As kids finish their final year of high school and prepare to leave for college, the everyday grind of washing an impossible amount of clothes, making sure dinner is prepared and forcing them to do their homework is rapidly coming to a close. The distinct feeling of accomplishment begins to flow like the Nile through parents' bodies. It's time for the once helpless infant to make his or her own way in the world. While this might not be a formal good-bye, it is a stressful time and requires a great deal of perseverance. College costs money, and a lot of it. They will need books, computers, cell phones and a vehicle. The tension will build as the days wind down toward their departure. Parents will be required to let their sons and daughters roam free, and doing so calls for great patience.

Mr. Harris, my English teacher, told my class a brief story of his animosity for baseball, and about the first time his son asked him to sign up for tee-ball. Although he couldn't bear to watch the sport, he agreed to sign his boy up for tee-ball; ignoring the rotten feeling in the pit of his stomach. When the season started, Mr. Harris had not the slightest clue what was going on, so he began taking his son to college level games to learn the rules and positions. By the time the season was finished Mr. Harris couldn't get enough baseball, and it was his son who was ready to move on. This is a perfect example of how patience trumps most any characteristic pertaining to parenting. Raising a child is a full time job that requires swinging at a few wild pitches, and working through the tough times with patience."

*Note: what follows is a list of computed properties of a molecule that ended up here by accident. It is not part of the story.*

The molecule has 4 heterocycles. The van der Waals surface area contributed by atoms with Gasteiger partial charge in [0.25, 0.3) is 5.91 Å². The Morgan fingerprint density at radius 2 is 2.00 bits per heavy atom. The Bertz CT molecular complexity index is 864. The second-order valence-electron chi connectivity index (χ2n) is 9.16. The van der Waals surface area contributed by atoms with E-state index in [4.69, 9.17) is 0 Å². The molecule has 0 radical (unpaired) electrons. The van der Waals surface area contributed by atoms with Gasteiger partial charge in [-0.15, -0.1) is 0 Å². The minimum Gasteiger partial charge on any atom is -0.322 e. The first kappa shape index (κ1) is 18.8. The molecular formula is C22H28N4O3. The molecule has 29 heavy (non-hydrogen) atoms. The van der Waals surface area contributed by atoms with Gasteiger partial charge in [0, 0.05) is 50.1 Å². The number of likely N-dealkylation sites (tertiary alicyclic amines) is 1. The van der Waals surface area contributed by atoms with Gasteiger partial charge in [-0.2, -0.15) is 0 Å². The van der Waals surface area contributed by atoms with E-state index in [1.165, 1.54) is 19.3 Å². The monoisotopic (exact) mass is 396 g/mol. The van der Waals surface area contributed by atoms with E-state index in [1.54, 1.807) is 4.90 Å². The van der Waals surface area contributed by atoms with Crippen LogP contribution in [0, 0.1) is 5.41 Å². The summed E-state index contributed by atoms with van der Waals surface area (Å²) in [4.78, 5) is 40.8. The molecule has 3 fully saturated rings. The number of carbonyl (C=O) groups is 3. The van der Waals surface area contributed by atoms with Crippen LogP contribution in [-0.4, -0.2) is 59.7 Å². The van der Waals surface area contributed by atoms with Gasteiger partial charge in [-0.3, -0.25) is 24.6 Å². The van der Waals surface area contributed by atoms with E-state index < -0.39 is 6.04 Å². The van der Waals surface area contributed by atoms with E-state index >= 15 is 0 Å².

It's due Tuesday, and I'll probably edit it throughout tonight and tomorrow... again. Thanks for any help! I'm just looking for the A.

EF_Team5 - / 1,586  
May 25, 2008   #2
Good evening!

In regards to your questions about the forum, it is kind of a mixture. There are other students who post assistance on the forums; but as for myself, I have taught English literuature and writing at various levels of academia, elementary through college levels. I have a bachelor's and a master's degree, and currently teach literature at a college. When you post something here, depending on what you need, I can help guide you through conducting research, help with structure, and writing mechanics.

You have a very good essay here; just a few mechanical corrections, and you're well on your way! Nice work!
OP nclester 3 / 3  
May 26, 2008   #3
Gloria, thank you. It's awful kind of you to read, and offer tips on how to fix students essays in your free time. I sincerely appreciate it. I still feel as if it's a bit empty, or not personal enough... but I've never had to write a formal essay before either. I'm used to creative writing, and this is hardly creative.

Anyway, I'm glad to be part of the forum. Any more tips on how to thicken it up, or if you notice parts that could use more detail... please let me know!

Take care, thanks again!